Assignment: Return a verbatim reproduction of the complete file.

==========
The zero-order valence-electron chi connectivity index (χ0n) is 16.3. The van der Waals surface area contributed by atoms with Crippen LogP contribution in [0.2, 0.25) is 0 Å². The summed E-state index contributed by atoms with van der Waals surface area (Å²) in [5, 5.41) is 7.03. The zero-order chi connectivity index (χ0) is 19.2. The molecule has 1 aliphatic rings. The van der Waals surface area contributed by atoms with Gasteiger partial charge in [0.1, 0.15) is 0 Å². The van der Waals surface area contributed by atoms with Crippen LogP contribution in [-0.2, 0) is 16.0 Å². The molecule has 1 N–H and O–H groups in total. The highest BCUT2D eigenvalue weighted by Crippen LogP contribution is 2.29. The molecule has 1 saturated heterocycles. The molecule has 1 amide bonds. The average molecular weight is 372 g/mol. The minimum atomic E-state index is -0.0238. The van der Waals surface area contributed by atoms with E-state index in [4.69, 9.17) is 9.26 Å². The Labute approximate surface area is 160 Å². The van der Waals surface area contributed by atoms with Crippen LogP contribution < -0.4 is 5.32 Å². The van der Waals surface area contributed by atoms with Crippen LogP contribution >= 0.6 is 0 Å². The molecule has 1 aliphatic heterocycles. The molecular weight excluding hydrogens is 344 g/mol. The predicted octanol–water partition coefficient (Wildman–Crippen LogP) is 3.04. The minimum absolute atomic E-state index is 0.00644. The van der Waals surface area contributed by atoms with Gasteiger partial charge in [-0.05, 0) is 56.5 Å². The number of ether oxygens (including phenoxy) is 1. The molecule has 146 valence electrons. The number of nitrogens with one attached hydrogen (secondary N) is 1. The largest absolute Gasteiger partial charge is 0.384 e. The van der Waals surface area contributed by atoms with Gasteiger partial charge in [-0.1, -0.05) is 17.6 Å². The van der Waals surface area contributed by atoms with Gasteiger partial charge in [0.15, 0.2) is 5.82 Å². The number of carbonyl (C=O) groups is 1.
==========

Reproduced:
The zero-order valence-electron chi connectivity index (χ0n) is 16.3. The van der Waals surface area contributed by atoms with Crippen LogP contribution in [0.2, 0.25) is 0 Å². The summed E-state index contributed by atoms with van der Waals surface area (Å²) in [5, 5.41) is 7.03. The zero-order chi connectivity index (χ0) is 19.2. The molecule has 1 aliphatic rings. The van der Waals surface area contributed by atoms with Gasteiger partial charge in [0.1, 0.15) is 0 Å². The van der Waals surface area contributed by atoms with Crippen LogP contribution in [-0.2, 0) is 16.0 Å². The molecule has 1 N–H and O–H groups in total. The highest BCUT2D eigenvalue weighted by Crippen LogP contribution is 2.29. The molecule has 1 saturated heterocycles. The molecule has 1 amide bonds. The average molecular weight is 372 g/mol. The minimum atomic E-state index is -0.0238. The van der Waals surface area contributed by atoms with E-state index in [4.69, 9.17) is 9.26 Å². The Labute approximate surface area is 160 Å². The van der Waals surface area contributed by atoms with Crippen LogP contribution < -0.4 is 5.32 Å². The van der Waals surface area contributed by atoms with Crippen LogP contribution >= 0.6 is 0 Å². The molecule has 1 aliphatic heterocycles. The molecular weight excluding hydrogens is 344 g/mol. The predicted octanol–water partition coefficient (Wildman–Crippen LogP) is 3.04. The minimum absolute atomic E-state index is 0.00644. The van der Waals surface area contributed by atoms with Gasteiger partial charge in [-0.05, 0) is 56.5 Å². The number of ether oxygens (including phenoxy) is 1. The molecule has 146 valence electrons. The number of nitrogens with one attached hydrogen (secondary N) is 1. The largest absolute Gasteiger partial charge is 0.384 e. The van der Waals surface area contributed by atoms with Gasteiger partial charge in [-0.1, -0.05) is 17.6 Å². The van der Waals surface area contributed by atoms with Gasteiger partial charge in [0.15, 0.2) is 5.82 Å². The number of carbonyl (C=O) groups is 1.